David Brooks posits:

On the one hand, there is the globalized tradable sector — companies that have to compete with everybody everywhere. These companies, with the sword of foreign competition hanging over them, have become relentlessly dynamic and very (sometimes brutally) efficient.

On the other hand, there is a large sector of the economy that does not face this global competition — health care, education and government. Leaders in this economy try to improve productivity and use new technologies, but they are not compelled by do-or-die pressure, and their pace of change is slower.

Hmm. What could be the difference in performance and ethos between the two? Brooks doesn’t say, but it’s not hard to figure out.

For starters, the latter (health care, education and government) are by and large dominated by unions whose very mission is to deter productivity (fewer people doing more work) and instead promote inefficiency (more people required to do less). The pace of change is slower because changes must be negotiated, and employers who try to innovate too quickly or dramatically risk incurring the wrath of the union leadership.

On a regional basis we have seen that right-to-work states outpace states in which employees are compelled to join unions. (“Nine of the nation’s 10 fastest-growing states over the past decade were right-to-work states. Five of those states — Arizona, Idaho, Nevada, Texas and Utah — had increases in job growth since April 2001. The population growth in those states may be a factor.”) It is therefore not surprising that industries that are overwhelmingly unionized should do worse than industries that generally are not.

But the more fundamental difference between the two halves of the economy is that the “globalized tradable sector” is characterized by functioning markets, and “health care, education and government” are not. Most of education and all of government operate monopolistically in which the state compels “customers” and in which there is a laborious, indirect process for registering disapproval (i.e. elections sometimes years after the source of the disapproval create a fuzzy mandate that is blurred by voters’ multiple and contradictory motivations). One need only look at inner-city public schools or the Department of Motor Vehicles to realize that government operations that were actually subject to the rigors of competition would improve or perish.

Likewise, health care is hobbled by the separation of payers (third-party insurance, generally provided by employers or the government) and the customers (patients). Conservatives are arguing to re-create functioning markets (e.g., interstate insurance sales, health savings accounts, equal tax treatment for individually-purchased plans) in order to empower customers and utilize the power of competitive market to improve care and lower costs. Rep. Paul Ryan (R-Wis.) has been at the forefront of this effort. At the Hoover Institution Ryan explained:

At its core, the health care problem is one of inflation, driven by the overutilization of services, dramatic underpayments, and massive inefficiency.

If you look closely, the reason is easy to see: The health care sector lacks most of the basic building blocks of a functioning market.

For one thing, markets require transparent prices, so that consumers can discover value. But in health care, the “consumer” is usually either a big insurance company, or the government. Health care providers have no incentive to provide transparent prices to their patients, because their patients don’t pay directly – it’s the government bureaucrat or the insurance company bureaucrat who pays the bills.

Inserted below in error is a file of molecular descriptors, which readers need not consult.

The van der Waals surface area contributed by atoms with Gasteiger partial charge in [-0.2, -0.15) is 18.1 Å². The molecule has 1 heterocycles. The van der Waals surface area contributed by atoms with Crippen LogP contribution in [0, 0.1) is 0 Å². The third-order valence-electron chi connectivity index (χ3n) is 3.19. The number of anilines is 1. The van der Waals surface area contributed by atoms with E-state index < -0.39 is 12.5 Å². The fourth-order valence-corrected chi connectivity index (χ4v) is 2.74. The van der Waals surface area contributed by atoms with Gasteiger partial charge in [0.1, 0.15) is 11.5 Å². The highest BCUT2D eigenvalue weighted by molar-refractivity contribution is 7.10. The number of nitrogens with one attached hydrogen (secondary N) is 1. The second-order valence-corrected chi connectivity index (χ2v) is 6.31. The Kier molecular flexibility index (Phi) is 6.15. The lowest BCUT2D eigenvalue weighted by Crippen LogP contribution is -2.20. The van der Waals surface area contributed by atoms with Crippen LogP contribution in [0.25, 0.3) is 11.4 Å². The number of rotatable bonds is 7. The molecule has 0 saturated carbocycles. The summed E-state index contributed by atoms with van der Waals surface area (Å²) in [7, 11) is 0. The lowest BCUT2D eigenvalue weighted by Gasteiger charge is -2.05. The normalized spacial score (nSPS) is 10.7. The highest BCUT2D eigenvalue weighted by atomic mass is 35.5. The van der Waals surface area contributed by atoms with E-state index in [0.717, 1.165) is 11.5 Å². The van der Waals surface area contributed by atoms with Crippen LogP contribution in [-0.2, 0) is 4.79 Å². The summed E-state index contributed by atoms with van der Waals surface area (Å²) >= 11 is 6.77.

Second, markets do not function well when consumers are insulated from marginal costs. We’re all paying more for health care, through much higher premiums and taxes. But the share we pay at the doctor’s office has plunged. The system that shields us from the cost of services, has actually left us paying much more. . . .

And with regard to health insurance for working Americans, patient-centered reform means replacing the inefficient tax treatment of employer-provided health care with a portable, refundable tax credit that you can take with you from job to job, allowing you to hang onto your insurance even during those tough times when a job might be hard to find.

We should empower patients, not only with resources and choices, but also with information. Patient-centered reform must promote transparency on price and quality – and give patients the incentives to act on this information. By putting the power into the hands of individuals, we can let competition work in health care just as it does everywhere

Rather than try to encourage the portions of the economy that are lagging (health care, education and government) to be more like the sectors of the economy that are working (e.g. with school vouchers, market-based health-care reform), Democrats are intent on making the functioning parts of the economy more like health care, education and government (e.g. with an ever-greater regulatory role for government, with crony capitalistic energy policy). The recipe destined to turn out poorly.

The beauty of the 2012 election match-up is that we have the candidate quintessentially of government facing up against the candidate more versed in the private sector than any presidential candidate in decades. Mitt Romney wants to use markets to improve the lagging sectors of the market (e.g., Ryan-Wyden Medicare reform, school choice) while President Obama wants to maintain and spread the prominence of government in every sector (killing school vouchers in D.C., creating new financial services and consumer protection bureaucracies and running green-energy boondoggles out of the White House). You can’t say the American people won’t have a choice.